1. Parallax Introduction
Hey and welcome to Activity 4 of Google CS First Animation!
In this activity, you will build a parallax scrolling animation while you learn about the important computer science concept: local versus global variables.
Parallax describes the effect in which things that are closer appear to move faster than things that are farther away.
Animators imitate parallax with an awesome effect called “parallax scrolling.”
In parallax scrolling, objects closer to the front are animated to move faster than objects farther away.
This effect is used in games, and even websites!
It gives the illusion of depth in a side scrolling animation, and makes viewers feel like they're part of a three-dimensional world.
To build your parallax project, you'll create local, rather than global, variables.
Global variables are "for all sprites," and local variables are “for this sprite only.”
The global option is selected by default when you create a variable in Scratch.
If a sprite needs its own variable, or if each clone of a sprite needs its own private copy of a variable, you use a local variable.
Today, you’ll create clones that each use their own local variable.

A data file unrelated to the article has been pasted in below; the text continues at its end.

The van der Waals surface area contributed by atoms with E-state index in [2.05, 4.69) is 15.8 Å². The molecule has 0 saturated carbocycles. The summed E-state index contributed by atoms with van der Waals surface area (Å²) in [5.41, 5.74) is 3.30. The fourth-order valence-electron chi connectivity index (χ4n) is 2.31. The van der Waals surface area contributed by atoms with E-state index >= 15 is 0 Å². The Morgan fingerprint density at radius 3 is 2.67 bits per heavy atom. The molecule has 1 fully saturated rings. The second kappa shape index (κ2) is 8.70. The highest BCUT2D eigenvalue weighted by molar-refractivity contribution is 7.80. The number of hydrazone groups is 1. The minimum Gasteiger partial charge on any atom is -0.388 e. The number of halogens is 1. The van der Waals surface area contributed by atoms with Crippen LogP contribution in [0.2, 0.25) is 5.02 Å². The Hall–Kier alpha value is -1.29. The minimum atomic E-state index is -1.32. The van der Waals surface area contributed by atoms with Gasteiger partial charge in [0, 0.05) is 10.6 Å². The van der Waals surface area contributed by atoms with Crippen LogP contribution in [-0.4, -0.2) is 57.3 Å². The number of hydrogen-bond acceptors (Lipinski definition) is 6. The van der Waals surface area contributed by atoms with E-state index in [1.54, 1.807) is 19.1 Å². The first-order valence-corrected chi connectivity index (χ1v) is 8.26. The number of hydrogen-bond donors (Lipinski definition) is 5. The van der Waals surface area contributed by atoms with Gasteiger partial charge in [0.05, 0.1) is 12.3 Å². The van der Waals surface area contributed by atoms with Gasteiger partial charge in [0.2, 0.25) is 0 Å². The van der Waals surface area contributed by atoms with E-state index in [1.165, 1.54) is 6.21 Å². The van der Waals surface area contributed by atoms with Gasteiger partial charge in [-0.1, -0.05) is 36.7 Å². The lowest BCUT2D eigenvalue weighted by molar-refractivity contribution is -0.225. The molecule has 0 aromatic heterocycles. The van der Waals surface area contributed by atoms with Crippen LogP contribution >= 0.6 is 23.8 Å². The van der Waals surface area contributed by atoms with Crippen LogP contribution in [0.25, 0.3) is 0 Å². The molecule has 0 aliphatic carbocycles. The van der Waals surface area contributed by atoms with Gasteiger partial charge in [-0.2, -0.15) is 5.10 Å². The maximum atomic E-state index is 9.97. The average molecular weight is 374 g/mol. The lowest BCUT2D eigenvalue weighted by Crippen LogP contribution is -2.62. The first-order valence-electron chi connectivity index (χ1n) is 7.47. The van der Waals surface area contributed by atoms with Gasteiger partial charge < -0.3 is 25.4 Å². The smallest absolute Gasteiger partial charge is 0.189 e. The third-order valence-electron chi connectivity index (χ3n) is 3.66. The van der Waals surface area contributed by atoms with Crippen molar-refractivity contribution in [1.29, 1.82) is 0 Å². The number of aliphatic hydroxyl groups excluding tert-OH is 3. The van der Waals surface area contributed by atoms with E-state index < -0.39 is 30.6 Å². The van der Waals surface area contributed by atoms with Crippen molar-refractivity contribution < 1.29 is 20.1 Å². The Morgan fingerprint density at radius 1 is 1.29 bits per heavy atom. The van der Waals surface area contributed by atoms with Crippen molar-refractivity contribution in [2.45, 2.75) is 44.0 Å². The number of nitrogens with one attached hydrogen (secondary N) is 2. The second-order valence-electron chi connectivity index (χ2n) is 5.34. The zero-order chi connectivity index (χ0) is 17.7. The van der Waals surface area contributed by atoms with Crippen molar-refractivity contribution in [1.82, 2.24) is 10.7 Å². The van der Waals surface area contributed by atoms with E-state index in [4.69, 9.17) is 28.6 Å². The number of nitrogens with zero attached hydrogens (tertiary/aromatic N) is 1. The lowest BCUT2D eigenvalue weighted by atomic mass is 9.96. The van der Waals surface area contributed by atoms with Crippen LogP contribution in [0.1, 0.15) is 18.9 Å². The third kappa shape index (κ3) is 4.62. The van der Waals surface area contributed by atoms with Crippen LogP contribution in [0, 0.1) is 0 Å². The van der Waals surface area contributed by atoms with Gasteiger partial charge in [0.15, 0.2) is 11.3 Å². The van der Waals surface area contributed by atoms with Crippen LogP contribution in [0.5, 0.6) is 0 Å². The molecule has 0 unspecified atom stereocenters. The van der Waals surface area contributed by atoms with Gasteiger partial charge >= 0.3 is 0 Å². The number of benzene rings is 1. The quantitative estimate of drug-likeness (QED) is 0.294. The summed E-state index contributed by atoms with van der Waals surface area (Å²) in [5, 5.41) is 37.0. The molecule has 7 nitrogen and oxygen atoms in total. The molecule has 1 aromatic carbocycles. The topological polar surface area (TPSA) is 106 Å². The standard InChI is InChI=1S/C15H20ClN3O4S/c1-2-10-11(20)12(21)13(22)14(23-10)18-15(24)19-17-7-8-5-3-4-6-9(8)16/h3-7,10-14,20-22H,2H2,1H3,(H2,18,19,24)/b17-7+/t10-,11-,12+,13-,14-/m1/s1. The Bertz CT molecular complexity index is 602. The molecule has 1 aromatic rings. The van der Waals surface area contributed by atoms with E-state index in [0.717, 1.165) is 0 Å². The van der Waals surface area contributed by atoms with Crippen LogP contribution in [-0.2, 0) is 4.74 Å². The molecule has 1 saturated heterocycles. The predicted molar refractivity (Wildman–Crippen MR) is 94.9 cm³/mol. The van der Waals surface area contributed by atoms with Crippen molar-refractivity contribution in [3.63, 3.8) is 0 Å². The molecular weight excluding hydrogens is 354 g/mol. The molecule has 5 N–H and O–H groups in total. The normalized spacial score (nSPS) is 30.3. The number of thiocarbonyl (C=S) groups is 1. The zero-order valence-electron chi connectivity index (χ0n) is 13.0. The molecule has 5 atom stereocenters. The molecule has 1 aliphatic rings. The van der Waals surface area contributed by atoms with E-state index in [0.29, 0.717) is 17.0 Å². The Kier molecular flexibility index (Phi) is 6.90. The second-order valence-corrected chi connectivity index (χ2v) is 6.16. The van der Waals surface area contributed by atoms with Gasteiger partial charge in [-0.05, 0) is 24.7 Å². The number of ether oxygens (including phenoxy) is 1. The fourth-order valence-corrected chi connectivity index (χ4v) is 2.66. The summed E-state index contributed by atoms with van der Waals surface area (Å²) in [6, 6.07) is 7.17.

For example, in this Scratch game, “global jump” is a global variable.
All sprites in the project share this variable.
This code says, when the left arrow key is pressed, glide up and down the number of steps in the global jump variable.
When the left arrow key is pressed, all sprites jump the same amount.
“Local jump” is a local variable.
Each sprite in this project has its own local jump variable.
When the right arrow key is pressed, each sprite moves up the value in their own local jump variable.
In this activity, you'll use a local variable to control how far away each object appears in the scene.
To start: Click the starter project link, click “remix,” and sign in to Scratch.
Then, return to CS First to watch the next video.